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Ageing Alone and Coping Strategies

Ageing Alone and Coping Strategies

Researchers Nina Conkova, Julie Vullnetari, Russell King, and Tineke Fokkema explored and compared older adults’ lived experiences and coping strategies in two postcommunist countries: Albania and Bulgaria.

Wholesale youth outmigration and economic and institutional regional decline have led to decaying rural areas where older adults become “abandoned.” They are ageing alone, as couples or widowed, are socially marginalized and in constant search for coping mechanisms which enable them to survive.

The researchers found that in both countries, rural social isolation is expressed as a lack of close family ties - mainly due to the removal through outmigration of children and grandchildren - and detachment from society at large. The most prevalent coping mechanism consists of practical and emotional support from non-kin ties, especially neighbours. Remittances help to resolve material needs, especially in Albania, where most rural young people migrate abroad. In both settings, a range of emotion-focused coping strategies were identified, including perceptions of decreased needs, lowered expectations about relationships, and satisfaction at the achievements of the younger generations.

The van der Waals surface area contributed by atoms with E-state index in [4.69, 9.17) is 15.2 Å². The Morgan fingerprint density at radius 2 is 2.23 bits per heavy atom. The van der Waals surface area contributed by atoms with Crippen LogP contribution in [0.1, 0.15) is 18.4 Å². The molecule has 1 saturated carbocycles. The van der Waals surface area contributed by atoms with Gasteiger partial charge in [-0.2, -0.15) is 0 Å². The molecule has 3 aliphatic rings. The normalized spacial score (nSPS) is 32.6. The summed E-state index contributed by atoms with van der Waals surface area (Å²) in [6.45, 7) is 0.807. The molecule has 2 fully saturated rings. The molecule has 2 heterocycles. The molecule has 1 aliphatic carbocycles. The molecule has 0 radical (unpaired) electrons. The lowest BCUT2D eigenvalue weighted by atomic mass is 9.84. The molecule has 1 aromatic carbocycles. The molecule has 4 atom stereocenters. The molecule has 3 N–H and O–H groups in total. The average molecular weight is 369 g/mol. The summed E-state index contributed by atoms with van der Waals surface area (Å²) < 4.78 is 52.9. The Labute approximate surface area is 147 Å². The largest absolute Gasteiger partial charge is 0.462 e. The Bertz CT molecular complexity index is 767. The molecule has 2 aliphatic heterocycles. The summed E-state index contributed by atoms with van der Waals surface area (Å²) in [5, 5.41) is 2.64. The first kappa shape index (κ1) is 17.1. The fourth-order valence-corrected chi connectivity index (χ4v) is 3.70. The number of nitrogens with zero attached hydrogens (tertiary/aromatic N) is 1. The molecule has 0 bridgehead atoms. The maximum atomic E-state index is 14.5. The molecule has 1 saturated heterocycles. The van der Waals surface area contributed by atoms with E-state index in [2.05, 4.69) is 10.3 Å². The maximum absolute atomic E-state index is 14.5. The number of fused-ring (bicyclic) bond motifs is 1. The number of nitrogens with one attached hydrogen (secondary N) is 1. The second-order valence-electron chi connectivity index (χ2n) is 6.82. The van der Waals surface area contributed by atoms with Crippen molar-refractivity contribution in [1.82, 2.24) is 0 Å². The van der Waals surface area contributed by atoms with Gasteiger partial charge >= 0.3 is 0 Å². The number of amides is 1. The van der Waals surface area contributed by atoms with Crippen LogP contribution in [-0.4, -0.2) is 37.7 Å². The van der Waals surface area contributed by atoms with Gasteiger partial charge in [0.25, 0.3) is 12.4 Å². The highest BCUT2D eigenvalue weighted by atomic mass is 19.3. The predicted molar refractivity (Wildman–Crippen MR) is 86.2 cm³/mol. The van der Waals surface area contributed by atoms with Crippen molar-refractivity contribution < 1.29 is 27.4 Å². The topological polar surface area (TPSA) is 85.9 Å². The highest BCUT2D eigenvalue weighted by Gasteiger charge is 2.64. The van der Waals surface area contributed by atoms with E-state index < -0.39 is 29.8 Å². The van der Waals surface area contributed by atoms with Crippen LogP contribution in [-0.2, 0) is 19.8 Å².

Author(s) of the original publication
Isabel Robles Salgado